Ambulatory IT shows 'adverse impacts on workflow'
A new study from AHRQ examines "sociotechnical factors and the role they play in mitigating or augmenting health IT’s impacts on workflow." The effect on outpatient settings, it finds, is not always a good one.
The report, "Examining the Relationship Between Health IT and Ambulatory Care Workflow Redesign," examines the relation between technology implementation and ambulatory workflow, with a focus on how that might be magnified by various "disruptive events."
[See also: House draft budget would eliminate AHRQ]
AHRQ took a look at six practices from two participating healthcare organizations, three each on the East and West coasts.
"Organization West" rolled out a so-called "clinical advancement project" – including computerized provider order entry, e-prescribing, an electronic homepage, a standardized message center – to an existing electronic health record.
"Organization East" launched a new EHR to replace its locally-developed system.
Researchers then closely observed workflow at multiple data collection points before, during and after the implementations.
"The empirical research was conducted using a mixed methods approach consisting of ethnographic observations, time and motion observations, log analysis, semi-structured interviews and member checking focus groups," according to AHRQ.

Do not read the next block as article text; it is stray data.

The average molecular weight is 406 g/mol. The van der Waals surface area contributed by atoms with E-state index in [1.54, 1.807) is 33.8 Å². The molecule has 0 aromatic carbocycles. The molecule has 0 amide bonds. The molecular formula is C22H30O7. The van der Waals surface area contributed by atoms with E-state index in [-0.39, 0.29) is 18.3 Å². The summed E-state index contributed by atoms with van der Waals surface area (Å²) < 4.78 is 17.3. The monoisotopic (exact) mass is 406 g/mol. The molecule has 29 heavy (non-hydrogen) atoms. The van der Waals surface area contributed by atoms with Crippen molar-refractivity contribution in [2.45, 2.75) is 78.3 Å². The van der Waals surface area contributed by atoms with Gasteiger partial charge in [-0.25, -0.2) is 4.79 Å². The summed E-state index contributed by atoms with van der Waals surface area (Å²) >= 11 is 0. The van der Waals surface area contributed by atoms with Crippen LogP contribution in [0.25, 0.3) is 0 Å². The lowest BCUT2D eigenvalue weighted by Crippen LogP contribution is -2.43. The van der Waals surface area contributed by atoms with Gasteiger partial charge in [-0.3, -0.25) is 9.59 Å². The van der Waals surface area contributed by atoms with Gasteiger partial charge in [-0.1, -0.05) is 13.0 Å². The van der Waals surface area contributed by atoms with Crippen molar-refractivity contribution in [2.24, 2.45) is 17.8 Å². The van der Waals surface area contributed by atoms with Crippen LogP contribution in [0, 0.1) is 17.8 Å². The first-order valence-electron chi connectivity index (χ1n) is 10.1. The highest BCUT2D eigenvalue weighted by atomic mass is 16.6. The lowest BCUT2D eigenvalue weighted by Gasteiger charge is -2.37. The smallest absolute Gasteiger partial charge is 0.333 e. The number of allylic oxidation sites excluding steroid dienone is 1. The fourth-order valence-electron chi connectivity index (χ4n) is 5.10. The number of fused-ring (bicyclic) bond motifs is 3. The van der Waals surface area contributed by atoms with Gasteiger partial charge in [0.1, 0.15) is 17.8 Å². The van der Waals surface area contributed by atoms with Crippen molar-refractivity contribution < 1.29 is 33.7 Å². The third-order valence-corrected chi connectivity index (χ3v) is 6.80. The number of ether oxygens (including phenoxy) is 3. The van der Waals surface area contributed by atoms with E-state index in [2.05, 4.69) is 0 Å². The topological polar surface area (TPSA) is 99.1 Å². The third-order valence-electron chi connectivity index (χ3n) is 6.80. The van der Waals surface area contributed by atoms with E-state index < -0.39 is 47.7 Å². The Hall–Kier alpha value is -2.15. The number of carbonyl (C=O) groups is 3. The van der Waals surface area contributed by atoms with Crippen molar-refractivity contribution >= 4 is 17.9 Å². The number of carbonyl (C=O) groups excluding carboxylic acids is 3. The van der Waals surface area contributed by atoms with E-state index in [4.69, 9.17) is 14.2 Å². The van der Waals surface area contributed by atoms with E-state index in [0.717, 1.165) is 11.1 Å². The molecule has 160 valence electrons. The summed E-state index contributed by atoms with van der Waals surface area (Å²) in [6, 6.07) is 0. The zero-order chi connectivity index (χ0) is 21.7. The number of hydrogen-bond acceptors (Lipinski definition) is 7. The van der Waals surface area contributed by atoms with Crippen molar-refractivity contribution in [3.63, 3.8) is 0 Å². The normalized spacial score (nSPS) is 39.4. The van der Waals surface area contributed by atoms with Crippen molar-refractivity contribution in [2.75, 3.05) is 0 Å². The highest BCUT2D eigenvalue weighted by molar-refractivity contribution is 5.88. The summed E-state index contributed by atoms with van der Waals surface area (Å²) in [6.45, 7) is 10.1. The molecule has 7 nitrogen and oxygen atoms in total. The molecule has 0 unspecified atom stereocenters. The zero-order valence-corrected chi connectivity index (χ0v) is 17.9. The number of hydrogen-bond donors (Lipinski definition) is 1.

"Ethnographic observations were used to delineate the overall characteristics of clinical work processes and workflow. Time and motion observations were used to quantify healthcare workers' time expenditures on different clinical activities, in addition to the sequence of task execution and frequency of interruptions.
"The log analysis used computer-recorded audit trails to reconstruct certain parts of clinical workflow to provide insights that could not be obtained using the time and motion data."
Meanwhile, "attitudes and perceptions" clinicians, staff, IT personnel and executives were gauged with a series of interviews and focus groups.
"A number of work and workflow processes were altered after the health IT implementations," according to the report. "These included a redistribution of clinicians' and clinic staff's time on different clinical tasks, repurposed usage of workspace, increased level of interruptions, multitasking and off-hours work activities."
This was thanks largely to two new realities, according to AHRQ: increased structured documentation requirements and new responsibilities for team members who found themselves serving different clinical roles.
While the new IT produced benefits such as less reliance on paper and more efficient aggregation and availability of patient data, "the results also show that health IT was associated with adverse impacts on workflow at some study sites," according to the report.
These included "IT-induced workflow blocks that required circumventing workarounds and caused end-user dissatisfaction."
Read the full report here.